The GHO Project

GIS Health Research Open Source
Pilot programmeme, September 2011

Dr. Jan Rigby, Centre for Health Geoinformatics, NUI Maynooth (
October, 2011


Developers: Jan Rigby, Chris Brunsdon (University of Liverpool, UK); Chris Skelly (ABIN, Australia); Ben Wheeler (PMDS, UK); Martin Charlton, Carson Farmer, Ronan Foley, Dennis Pringle, Ishwari Sivagnanam, Walter French (NUI Maynooth).

New trainers: Prakit Srisai, Jamorn Makaroon, Albino Luciani, Mavuto Tembo, Kebba Touray.

For information on the background and context of the GHO project, please view the GHO Project Background page.


The first small group of potential trainers was identified from personal contacts. This produced 2 people from the Field Epidemiology Training programmeme (FETP) in Thailand, which trains qualified medics and vets to respond to disease outbreaks. A further three were from health research groups in Kenya, Nigeria and Malawi. Four of the five travelled to NUI Maynooth in early September 2011. All travel and subsistence costs were met by the GHO project.

Trainers evaluating their own progress

The trainers worked with 3 of the GHO developers to evaluate training materials which had been prepared. These included lectures and practical exercises. The software proved to be fit for purpose, and the unanimous view from evaluation was this is was this route (open source) or nothing. The use of GIS in health research was considered essential, but could not be supported by a commercial software route. The materials needed to be concise, as costs of printing and/or photocopying needed to be minimal.

The trainers needed to be able to practise their training with the materials whilst they had support from the developers. NUI Maynooth had therefore offered a three day 'experimental' course in GIS for Health Research, seeking volunteers to be trained. Invitations were sent out to relevant NGOs, the Health Research Board and the university. Volunteers came forward from Concern Ireland, the HRB and the university. This course was offered at no cost; the disadvantage was that several volunteers withdrew a day or two before the training course started.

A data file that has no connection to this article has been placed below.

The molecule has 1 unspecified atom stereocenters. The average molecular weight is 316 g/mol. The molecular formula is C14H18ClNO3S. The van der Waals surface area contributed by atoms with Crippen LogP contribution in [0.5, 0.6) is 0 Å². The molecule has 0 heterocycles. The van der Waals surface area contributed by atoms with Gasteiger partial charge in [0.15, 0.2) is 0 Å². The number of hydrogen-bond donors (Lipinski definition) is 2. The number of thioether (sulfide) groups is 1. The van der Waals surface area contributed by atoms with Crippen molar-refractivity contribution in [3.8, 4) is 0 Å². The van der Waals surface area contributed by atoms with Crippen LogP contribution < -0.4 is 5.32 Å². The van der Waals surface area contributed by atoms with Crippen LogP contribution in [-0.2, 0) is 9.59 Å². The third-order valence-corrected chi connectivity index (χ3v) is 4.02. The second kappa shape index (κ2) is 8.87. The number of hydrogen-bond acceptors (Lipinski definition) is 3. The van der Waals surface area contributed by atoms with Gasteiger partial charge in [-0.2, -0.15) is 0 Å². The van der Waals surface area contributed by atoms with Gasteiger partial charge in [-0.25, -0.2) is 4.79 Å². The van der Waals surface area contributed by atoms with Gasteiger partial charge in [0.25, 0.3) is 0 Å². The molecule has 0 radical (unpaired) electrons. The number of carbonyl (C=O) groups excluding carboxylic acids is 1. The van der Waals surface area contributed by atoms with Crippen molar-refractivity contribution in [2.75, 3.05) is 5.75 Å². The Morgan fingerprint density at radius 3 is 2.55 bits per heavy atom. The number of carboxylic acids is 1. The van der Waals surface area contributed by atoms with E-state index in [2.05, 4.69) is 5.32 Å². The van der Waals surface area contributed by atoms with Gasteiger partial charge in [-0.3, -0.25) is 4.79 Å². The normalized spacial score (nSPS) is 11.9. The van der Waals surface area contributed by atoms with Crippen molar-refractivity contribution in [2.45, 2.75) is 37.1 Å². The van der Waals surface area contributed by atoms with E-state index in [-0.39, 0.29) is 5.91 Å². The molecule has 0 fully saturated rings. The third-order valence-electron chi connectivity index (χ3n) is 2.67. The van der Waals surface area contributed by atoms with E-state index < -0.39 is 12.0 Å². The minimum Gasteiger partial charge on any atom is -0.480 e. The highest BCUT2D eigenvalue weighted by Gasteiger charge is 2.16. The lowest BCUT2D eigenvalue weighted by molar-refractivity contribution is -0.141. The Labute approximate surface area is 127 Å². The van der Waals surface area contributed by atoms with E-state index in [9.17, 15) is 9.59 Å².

Evaluation during and after this course was immensely positive, in terms of the approach, the software and the ability of the new trainers to communicate and to support the learning. Suggestions, particularly around the need for a 'theme' and more detailed context for the practical exercises, have been adopted. The GHO Project has already seen its first course delivered, in Thailand with the FETP. At KEMRI, in Kenya, an awareness course in GIS is also being planned. The trainers are keen for a more advanced, analytical course to be developed.


There is no doubt that the way forward in capacity building with GIS is through Open Source approaches. This was demonstrated on the final day of the course when the volunteers form Concern were able to see their latest field survey move from a spreadsheet to points on a map, enabling more efficient use of resources in the field. There are numerous stumbling blocks to be overcome, in particular the resistance of organisations' IT services to Open Source software. This project requires further funding for sustainability, and yet does not readily tick the boxes of the funding agencies.

Back Row, L-R: Prakit Srisai, Jan Rigby, Martin Charlton, Jamorn Makaroon, Carson Farmer
Front Row, L-R: Chris Brunsdon, Albino Luciani